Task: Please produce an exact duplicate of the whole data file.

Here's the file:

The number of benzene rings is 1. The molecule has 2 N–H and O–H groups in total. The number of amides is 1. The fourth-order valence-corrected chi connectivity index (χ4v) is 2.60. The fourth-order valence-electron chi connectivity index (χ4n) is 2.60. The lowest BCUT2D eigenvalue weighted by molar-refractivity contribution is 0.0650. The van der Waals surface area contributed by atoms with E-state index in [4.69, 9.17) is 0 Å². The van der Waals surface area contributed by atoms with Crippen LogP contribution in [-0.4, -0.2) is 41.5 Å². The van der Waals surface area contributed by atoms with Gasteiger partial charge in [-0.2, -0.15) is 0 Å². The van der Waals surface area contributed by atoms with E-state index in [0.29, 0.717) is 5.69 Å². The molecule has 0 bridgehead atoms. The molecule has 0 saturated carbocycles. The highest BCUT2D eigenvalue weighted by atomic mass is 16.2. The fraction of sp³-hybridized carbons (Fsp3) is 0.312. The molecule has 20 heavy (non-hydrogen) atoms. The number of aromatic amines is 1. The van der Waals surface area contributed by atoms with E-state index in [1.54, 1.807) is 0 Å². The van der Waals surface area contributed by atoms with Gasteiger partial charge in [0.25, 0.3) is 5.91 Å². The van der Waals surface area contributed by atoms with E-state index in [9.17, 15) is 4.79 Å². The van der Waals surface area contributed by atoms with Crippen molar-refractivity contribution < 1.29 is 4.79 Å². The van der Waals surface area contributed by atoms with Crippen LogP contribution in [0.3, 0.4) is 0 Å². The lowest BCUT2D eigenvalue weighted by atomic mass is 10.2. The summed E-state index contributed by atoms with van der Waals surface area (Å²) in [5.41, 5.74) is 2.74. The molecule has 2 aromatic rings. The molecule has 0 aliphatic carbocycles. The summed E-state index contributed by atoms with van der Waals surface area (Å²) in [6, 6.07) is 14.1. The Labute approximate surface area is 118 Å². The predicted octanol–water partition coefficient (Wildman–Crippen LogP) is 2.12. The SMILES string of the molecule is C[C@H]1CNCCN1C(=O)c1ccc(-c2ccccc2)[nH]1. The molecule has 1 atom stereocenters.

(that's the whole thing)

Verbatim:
The number of benzene rings is 1. The molecule has 2 N–H and O–H groups in total. The number of amides is 1. The fourth-order valence-corrected chi connectivity index (χ4v) is 2.60. The fourth-order valence-electron chi connectivity index (χ4n) is 2.60. The lowest BCUT2D eigenvalue weighted by molar-refractivity contribution is 0.0650. The van der Waals surface area contributed by atoms with E-state index in [4.69, 9.17) is 0 Å². The van der Waals surface area contributed by atoms with Crippen LogP contribution in [-0.4, -0.2) is 41.5 Å². The van der Waals surface area contributed by atoms with Gasteiger partial charge in [-0.2, -0.15) is 0 Å². The van der Waals surface area contributed by atoms with E-state index in [0.29, 0.717) is 5.69 Å². The molecule has 0 bridgehead atoms. The molecule has 0 saturated carbocycles. The highest BCUT2D eigenvalue weighted by atomic mass is 16.2. The fraction of sp³-hybridized carbons (Fsp3) is 0.312. The molecule has 20 heavy (non-hydrogen) atoms. The number of aromatic amines is 1. The van der Waals surface area contributed by atoms with E-state index in [1.54, 1.807) is 0 Å². The van der Waals surface area contributed by atoms with Gasteiger partial charge in [0.25, 0.3) is 5.91 Å². The van der Waals surface area contributed by atoms with E-state index in [9.17, 15) is 4.79 Å². The van der Waals surface area contributed by atoms with Crippen molar-refractivity contribution < 1.29 is 4.79 Å². The van der Waals surface area contributed by atoms with Crippen LogP contribution in [0.3, 0.4) is 0 Å². The lowest BCUT2D eigenvalue weighted by atomic mass is 10.2. The summed E-state index contributed by atoms with van der Waals surface area (Å²) in [5.41, 5.74) is 2.74. The molecule has 2 aromatic rings. The molecule has 0 aliphatic carbocycles. The summed E-state index contributed by atoms with van der Waals surface area (Å²) in [6, 6.07) is 14.1. The Labute approximate surface area is 118 Å². The predicted octanol–water partition coefficient (Wildman–Crippen LogP) is 2.12. The SMILES string of the molecule is C[C@H]1CNCCN1C(=O)c1ccc(-c2ccccc2)[nH]1. The molecule has 1 atom stereocenters.